This is an image of neurons.
Evidence suggests the pruning process is reactivated in neurodegenerative diseases, leading to the loss of axons and dendrite. Image credited to McGill University.

Everything in Moderation: Excessive Nerve Cell Pruning Leads to Disease

Mechanism meant to maintain efficiency of brain network involved in neurodegenerative disease.

Scientists at the Montreal Neurological Institute and Hospital-The Neuro, McGill University, have made important discoveries about a cellular process that occurs during normal brain development and may play an important role in neurodegenerative diseases. The study’s findings, published in Cell Reports, a leading scientific journal, point to new pathways and targets for novel therapies for Alzheimer’s, Parkinson’s, ALS and other neurodegenerative diseases that affect millions of people world-wide.

Research into neurodegenerative disease has traditionally concentrated on the death of nerve cell bodies. However, it is now certain that in most cases that nerve cell body death represents the final event of an extended disease process. Studies have shown that protecting cell bodies from death has no impact on disease progression whereas blocking preceding axon breakdown has a significant benefit. The new study by researchers at The Neuro shifts the focus to the loss or degeneration of axons, the nerve-cell ‘branches’ that receive and distribute neurochemical signals among neurons.

This is an image of neurons.
Evidence suggests the pruning process is reactivated in neurodegenerative diseases, leading to the loss of axons and dendrites. Image credited to McGill University.

During early development, axons are pruned to ensure normal growth of the nervous system. Emerging evidence suggests that this pruning process becomes reactivated in neurodegenerative disease, leading to the aberrant loss of axons and dendrites. Axonal pruning in development is significantly influenced by proteins called caspases. “The idea that caspases are even involved in axonal degeneration during development is very recent” said Dr. Philip Barker, a principal investigator at The Neuro and senior author of the study.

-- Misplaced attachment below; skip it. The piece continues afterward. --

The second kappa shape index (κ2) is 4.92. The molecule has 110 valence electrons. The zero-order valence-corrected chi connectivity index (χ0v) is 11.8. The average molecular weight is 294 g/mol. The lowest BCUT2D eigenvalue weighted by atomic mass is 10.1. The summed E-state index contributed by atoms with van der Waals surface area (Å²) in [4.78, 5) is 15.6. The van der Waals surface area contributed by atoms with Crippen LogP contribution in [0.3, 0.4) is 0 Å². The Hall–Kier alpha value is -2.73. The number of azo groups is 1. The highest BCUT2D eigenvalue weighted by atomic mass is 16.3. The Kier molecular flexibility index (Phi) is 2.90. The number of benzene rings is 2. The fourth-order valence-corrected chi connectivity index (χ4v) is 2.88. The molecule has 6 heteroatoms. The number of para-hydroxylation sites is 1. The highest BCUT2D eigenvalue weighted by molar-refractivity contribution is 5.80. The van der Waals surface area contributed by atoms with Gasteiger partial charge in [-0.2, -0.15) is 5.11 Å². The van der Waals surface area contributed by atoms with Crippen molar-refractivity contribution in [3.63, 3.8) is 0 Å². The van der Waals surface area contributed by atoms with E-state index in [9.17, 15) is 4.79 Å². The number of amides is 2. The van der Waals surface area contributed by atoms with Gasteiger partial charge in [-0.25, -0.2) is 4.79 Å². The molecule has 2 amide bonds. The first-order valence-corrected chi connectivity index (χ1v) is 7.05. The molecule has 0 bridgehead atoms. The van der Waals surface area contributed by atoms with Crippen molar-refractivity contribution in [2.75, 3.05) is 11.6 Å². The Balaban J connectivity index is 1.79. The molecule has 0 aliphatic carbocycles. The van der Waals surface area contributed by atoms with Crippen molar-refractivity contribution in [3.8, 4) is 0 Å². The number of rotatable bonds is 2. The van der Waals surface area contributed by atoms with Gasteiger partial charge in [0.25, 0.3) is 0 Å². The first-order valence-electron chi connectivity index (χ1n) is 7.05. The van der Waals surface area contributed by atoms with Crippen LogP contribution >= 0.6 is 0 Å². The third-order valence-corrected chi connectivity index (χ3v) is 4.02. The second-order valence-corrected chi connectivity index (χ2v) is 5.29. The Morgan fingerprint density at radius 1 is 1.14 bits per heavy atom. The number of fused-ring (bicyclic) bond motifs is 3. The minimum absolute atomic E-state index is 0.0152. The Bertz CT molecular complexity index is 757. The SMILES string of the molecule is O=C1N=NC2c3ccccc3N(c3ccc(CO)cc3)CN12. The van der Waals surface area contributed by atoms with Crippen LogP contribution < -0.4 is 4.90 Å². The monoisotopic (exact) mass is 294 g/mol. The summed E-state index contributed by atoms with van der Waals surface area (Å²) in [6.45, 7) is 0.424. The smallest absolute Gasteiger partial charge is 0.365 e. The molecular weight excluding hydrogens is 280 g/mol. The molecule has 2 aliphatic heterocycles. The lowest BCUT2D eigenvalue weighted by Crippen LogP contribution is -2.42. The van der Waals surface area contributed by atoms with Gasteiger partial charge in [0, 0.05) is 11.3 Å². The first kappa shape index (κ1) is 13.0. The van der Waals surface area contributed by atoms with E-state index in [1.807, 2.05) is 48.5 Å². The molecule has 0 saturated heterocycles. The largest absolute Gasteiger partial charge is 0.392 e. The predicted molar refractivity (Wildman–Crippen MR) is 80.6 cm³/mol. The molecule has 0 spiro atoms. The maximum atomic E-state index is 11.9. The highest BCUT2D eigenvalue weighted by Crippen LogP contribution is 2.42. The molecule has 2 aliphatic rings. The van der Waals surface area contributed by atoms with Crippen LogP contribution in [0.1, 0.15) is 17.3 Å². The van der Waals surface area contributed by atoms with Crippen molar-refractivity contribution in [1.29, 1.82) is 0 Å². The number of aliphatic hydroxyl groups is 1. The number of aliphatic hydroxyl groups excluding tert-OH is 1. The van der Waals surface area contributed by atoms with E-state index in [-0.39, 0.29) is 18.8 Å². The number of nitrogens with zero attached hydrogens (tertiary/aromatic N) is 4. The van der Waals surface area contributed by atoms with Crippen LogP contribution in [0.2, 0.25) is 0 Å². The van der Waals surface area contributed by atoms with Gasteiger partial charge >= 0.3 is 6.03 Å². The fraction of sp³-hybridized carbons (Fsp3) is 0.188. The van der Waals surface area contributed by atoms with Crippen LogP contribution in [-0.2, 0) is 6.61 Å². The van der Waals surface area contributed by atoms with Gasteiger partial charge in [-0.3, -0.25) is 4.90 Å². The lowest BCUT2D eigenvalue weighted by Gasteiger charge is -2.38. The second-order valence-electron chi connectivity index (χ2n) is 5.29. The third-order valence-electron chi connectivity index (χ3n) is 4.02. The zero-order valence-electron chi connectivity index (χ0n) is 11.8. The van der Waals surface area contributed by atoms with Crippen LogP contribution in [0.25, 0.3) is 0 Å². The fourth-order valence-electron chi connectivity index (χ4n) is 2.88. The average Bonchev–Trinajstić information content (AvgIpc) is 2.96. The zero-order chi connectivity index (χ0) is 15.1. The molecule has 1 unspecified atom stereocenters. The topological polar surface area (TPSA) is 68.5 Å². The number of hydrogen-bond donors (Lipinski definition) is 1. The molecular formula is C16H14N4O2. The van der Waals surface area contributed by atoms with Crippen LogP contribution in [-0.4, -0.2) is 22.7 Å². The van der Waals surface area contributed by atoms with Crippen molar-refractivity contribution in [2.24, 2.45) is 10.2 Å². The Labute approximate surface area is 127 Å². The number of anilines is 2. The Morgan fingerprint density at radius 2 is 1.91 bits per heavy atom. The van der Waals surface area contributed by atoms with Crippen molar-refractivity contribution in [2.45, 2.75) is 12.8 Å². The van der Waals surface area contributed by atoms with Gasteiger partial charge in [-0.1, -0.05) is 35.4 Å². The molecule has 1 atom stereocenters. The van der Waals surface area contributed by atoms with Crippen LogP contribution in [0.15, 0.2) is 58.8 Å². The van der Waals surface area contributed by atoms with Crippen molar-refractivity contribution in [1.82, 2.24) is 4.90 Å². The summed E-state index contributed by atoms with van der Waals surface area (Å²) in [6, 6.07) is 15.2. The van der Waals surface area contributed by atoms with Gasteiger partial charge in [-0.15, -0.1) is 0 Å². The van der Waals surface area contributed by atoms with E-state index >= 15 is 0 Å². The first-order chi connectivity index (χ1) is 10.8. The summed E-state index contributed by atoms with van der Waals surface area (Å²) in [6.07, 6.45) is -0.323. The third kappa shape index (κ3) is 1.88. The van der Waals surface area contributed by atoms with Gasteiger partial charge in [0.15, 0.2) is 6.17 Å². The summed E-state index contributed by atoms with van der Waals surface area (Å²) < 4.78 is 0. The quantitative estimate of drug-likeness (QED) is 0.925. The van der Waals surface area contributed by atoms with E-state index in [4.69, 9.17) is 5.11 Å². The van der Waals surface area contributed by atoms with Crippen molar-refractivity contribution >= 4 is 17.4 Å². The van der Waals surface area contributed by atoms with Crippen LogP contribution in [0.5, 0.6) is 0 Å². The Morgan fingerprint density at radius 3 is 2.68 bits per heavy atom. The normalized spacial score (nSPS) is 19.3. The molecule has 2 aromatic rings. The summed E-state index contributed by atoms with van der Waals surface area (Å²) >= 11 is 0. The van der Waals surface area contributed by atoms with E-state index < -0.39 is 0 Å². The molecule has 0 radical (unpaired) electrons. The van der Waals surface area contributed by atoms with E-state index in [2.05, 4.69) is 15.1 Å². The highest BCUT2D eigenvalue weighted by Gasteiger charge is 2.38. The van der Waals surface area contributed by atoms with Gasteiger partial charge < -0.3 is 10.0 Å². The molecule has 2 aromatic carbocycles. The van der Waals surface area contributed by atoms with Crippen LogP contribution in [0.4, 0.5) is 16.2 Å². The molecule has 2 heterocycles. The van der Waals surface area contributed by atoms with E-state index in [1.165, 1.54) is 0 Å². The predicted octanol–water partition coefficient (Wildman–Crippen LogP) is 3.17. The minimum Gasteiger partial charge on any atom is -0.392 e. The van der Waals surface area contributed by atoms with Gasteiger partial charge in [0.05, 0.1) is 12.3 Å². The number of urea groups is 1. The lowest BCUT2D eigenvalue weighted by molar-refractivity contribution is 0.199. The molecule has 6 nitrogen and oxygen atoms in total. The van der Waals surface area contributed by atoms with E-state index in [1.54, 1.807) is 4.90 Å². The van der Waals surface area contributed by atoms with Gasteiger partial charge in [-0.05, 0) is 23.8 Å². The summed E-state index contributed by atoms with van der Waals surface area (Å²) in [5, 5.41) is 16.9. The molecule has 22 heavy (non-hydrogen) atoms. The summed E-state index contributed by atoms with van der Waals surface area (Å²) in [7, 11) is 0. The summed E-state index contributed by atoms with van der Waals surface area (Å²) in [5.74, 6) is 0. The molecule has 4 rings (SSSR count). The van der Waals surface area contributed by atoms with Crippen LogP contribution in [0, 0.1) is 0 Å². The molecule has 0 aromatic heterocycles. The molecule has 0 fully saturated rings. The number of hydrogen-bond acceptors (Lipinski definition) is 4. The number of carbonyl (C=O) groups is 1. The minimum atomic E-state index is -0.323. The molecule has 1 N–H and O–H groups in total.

Dr. Barker and his colleagues show that the activity of certain ’executioner’ caspases (caspase-3 and caspase-9) induce axonal degeneration and that their action is suppressed by a protein termed XIAP (X-linked inhibitor of apoptosis). “We found that caspase-3- and -9 play crucial roles in axonal degeneration and that their activities are regulated by XIAP. XIAP acts as a brake on caspase activity and must be removed for degeneration to proceed” added Dr. Barker.

This balancing act between caspases and XIAP ensure that caspases do not cause unnecessary or excessive destruction. However, this balance may shift during neurodegenerative disease. “If we understand the pathways that regulate XIAP levels, we may be able to develop therapies that reduce caspase-dependent degeneration during neurodegenerative disease”.

Notes about this neuroscience and neurodegenerative disease research

Contact: Anita Kar – McGill University
Source: McGill University press release
Image Source: The image is credited to McGill University and is adapted from the press release
Original Research: Full open access research (PDF) for “XIAP Regulates Caspase Activity in Degenerating Axons” by Nicolas Unsain, Julia M. Higgins, Kristen N. Parker, Aaron D. Johnstone, and Philip A. Barker in Cell Reports. Published online August 29 2013 doi:10.1016/j.celrep.2013.07.015

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